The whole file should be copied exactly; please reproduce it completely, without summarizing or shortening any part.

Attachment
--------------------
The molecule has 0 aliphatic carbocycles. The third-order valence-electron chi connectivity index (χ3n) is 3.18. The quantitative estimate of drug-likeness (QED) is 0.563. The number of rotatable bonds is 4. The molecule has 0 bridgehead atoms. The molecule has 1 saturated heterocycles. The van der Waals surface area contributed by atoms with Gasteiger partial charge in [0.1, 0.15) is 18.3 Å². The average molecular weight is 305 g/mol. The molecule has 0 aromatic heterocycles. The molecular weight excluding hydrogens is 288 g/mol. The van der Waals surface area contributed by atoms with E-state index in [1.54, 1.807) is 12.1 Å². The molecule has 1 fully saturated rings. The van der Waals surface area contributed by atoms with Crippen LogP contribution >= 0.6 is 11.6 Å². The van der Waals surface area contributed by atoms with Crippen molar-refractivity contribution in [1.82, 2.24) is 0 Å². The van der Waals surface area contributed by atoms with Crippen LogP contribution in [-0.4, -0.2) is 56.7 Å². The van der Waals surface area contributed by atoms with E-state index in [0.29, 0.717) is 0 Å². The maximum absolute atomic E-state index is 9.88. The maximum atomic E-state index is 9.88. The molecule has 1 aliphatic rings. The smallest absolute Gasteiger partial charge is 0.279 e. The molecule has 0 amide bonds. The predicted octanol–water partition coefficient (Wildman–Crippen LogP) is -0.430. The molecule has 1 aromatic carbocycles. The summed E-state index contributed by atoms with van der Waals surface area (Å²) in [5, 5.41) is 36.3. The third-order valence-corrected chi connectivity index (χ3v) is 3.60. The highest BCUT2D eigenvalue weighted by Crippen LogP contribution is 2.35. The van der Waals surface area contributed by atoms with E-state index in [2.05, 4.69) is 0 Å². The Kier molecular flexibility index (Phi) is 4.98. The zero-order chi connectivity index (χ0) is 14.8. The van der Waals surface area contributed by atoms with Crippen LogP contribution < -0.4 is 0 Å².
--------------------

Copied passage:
The molecule has 0 aliphatic carbocycles. The third-order valence-electron chi connectivity index (χ3n) is 3.18. The quantitative estimate of drug-likeness (QED) is 0.563. The number of rotatable bonds is 4. The molecule has 0 bridgehead atoms. The molecule has 1 saturated heterocycles. The van der Waals surface area contributed by atoms with Gasteiger partial charge in [0.1, 0.15) is 18.3 Å². The average molecular weight is 305 g/mol. The molecule has 0 aromatic heterocycles. The molecular weight excluding hydrogens is 288 g/mol. The van der Waals surface area contributed by atoms with E-state index in [1.54, 1.807) is 12.1 Å². The molecule has 1 fully saturated rings. The van der Waals surface area contributed by atoms with Crippen LogP contribution >= 0.6 is 11.6 Å². The van der Waals surface area contributed by atoms with Crippen molar-refractivity contribution in [1.82, 2.24) is 0 Å². The van der Waals surface area contributed by atoms with Crippen LogP contribution in [-0.4, -0.2) is 56.7 Å². The van der Waals surface area contributed by atoms with E-state index in [0.29, 0.717) is 0 Å². The maximum absolute atomic E-state index is 9.88. The maximum atomic E-state index is 9.88. The molecule has 1 aliphatic rings. The smallest absolute Gasteiger partial charge is 0.279 e. The molecule has 0 amide bonds. The predicted octanol–water partition coefficient (Wildman–Crippen LogP) is -0.430. The molecule has 1 aromatic carbocycles. The summed E-state index contributed by atoms with van der Waals surface area (Å²) in [5, 5.41) is 36.3. The third-order valence-corrected chi connectivity index (χ3v) is 3.60. The highest BCUT2D eigenvalue weighted by Crippen LogP contribution is 2.35. The van der Waals surface area contributed by atoms with E-state index in [2.05, 4.69) is 0 Å². The Kier molecular flexibility index (Phi) is 4.98. The zero-order chi connectivity index (χ0) is 14.8. The van der Waals surface area contributed by atoms with Crippen LogP contribution < -0.4 is 0 Å².